The day of our interview, the internet is awash with the news that the New York State Court of Appeals overturned Harvey Weinstein’s 2020 sex-crime conviction.And it’s hard not to feel as if women’s rights are regressing everywhere, that the progress of the #MeToo movement is unravelling.‘It’s so incredibly depressing. I read an article a couple of days ago about a woman who had been raped by her father, and it took the police over 30 years to convict him.’ Does she have hope? ‘Where do we go from there?’ Despite the setbacks, she says it’s important for women to continue to speak up and share their experiences. ‘Whether it’s through letters or people I’ve met at the theatre, seeing tiny changes in people after being able to speak to loved ones about what they’ve gone through is huge. Those little lights flick-ing on everywhere will ultimately make a change. But it’s hard to see when there is very little positive news being reported.’ During our time together, we cover a range of women’s issues, from reproductive rights (‘I just feel like, if it were men who were having to get abortions, I could never imagine women being so concerned with having an opinion or dictating what they should do’) to how playing the lead in The End We Start From, a film about a woman’s journey into mother hood during an environmental crisis, helped her come to terms with her own maternal side. ‘I’d always had this narrative of not feeling motherly. Maybe that’s because I was in my mid-twenties, but I was so curious as to why I’d been telling myself that for years. Certain [maternal] aspects are there, but they haven’t had the chance to flourish yet.’ Acting is Comer’s form of soul-searching and self-discovery. She learns more about herself with every role.

As we chat about her life and work, it becomes clear that Comer loves women, and this plays out in the projects she chooses to take on. ‘In the past couple of years, I’ve met so many women who have become integral to my life, and who all nurture parts of me. I think it’s all about surrounding yourself with people who can see something within you that you can’t.’ She confesses that, after experiencing a kind of solidarity with the female community around the play, returning to set as the only woman on The Bikeriders was tough.‘I went onto that set and it was all men, and I could feel myself shrinking, but not because of anything that was being done. It was fascinating to witness myself doing it. I had to have a word with myself.’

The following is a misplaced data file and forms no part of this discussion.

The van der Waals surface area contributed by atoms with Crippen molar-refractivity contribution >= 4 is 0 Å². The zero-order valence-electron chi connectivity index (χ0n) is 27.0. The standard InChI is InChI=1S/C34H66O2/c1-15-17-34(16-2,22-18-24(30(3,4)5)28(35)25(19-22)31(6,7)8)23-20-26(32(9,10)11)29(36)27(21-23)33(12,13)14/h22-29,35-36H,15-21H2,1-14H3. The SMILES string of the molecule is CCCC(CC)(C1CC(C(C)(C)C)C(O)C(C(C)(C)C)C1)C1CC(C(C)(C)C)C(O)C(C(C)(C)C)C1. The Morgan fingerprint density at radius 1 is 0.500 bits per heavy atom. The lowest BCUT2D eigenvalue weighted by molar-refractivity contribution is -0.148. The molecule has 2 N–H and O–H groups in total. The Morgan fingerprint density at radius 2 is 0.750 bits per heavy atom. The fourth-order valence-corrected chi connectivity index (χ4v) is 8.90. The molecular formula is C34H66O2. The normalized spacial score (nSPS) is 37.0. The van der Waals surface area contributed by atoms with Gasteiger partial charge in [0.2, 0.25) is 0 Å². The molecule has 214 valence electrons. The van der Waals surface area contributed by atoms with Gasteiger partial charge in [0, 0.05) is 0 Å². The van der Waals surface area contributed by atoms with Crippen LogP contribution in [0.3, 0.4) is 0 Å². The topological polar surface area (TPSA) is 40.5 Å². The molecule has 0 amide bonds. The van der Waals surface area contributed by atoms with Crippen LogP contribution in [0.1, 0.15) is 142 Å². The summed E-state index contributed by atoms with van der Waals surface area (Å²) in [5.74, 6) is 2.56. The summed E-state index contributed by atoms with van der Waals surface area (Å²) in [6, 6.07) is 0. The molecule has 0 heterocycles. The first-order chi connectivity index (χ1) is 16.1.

Comer says this is something she’s working on: standing up for herself and learning what it means to have a healthy sense of ego. ‘It’s important not to go through life constantly self-deprecating. You can feel lucky to be there, but also f*cking show up. Own your space, honour yourself in that way. Don’t run away from it.’

The play helped her to do this in her own life. ‘Never mind the accolades given to me, but in the sense of figuring out who I am as a woman, my desires andwhat I want for myself next,’ she says. It also helped her shed some insecurities about her appearance. ‘Growing up, I had a very unhealthy relationship with my body, and I’ve always had a tendency to hide it. Anything revealing or that showed my arms just wasn’t in my comfort zone,’ she says. ‘I went through periods of being consumed by what people thought of me – less so now, because I’m much more focused on myself. I do think the play was a huge catalyst for that confidence. It was the first time I’d truly respected my body, or at least fully took time to care for and nurture it. I was so grateful for what it was enabling me to do, and that bled into all aspects of my life. It taught me grace!’

Our time is ending; Comer needs to pack. This afternoon, she’ll head to Newcastle to begin rehearsals for her latest role in the film 28 Years Later, Danny Boyle’s third instalment in his zombie-horror trilogy, alongside Ralph Fiennes and Aaron Taylor-Johnson. The part means she’ll get to add another accent to her repertoire: Geordie. She has been watching clips of Cheryl on The X Factor with her dialect coach to prepare. ‘I’m excited to get the first day done,’ she says. ‘Danny just seems like such a confident, intuitive and intelligent director. The original was so loved, so I’m trying not to think of that too hard. I’m not putting too much expectation on myself.’

I’m struck by the deep sense of calm within Comer, as if she has it figured out. Or, as Nichols also pointed out: ‘You get the overwhelming sense that she’s got things handled.’ It’s possible this might change – with bigger roles, bigger fame – but, for now, she has found a happy equilibrium between celebrity and normality: one day shooting a fashion story in New York, the next walking her dog in the park (yes, wearing a bum bag).

Later that day, I get a text from Comer. She wants to recommend an Anna Mary Howitt quote about sisterly solidarity from a Jennifer Higgie book she’s read- ing that she thinks I’ll like. I do, so much so that I’m ending this story with it: ‘What schemes of life have not been worked out whilst we have been together! As though this, our meeting here, were to be the germ of a beautiful sisterhood in Art, of which we have all dreamed long and by which association we might be enabled to do noble things.’

The Bikeriders is in cinemas from June 21.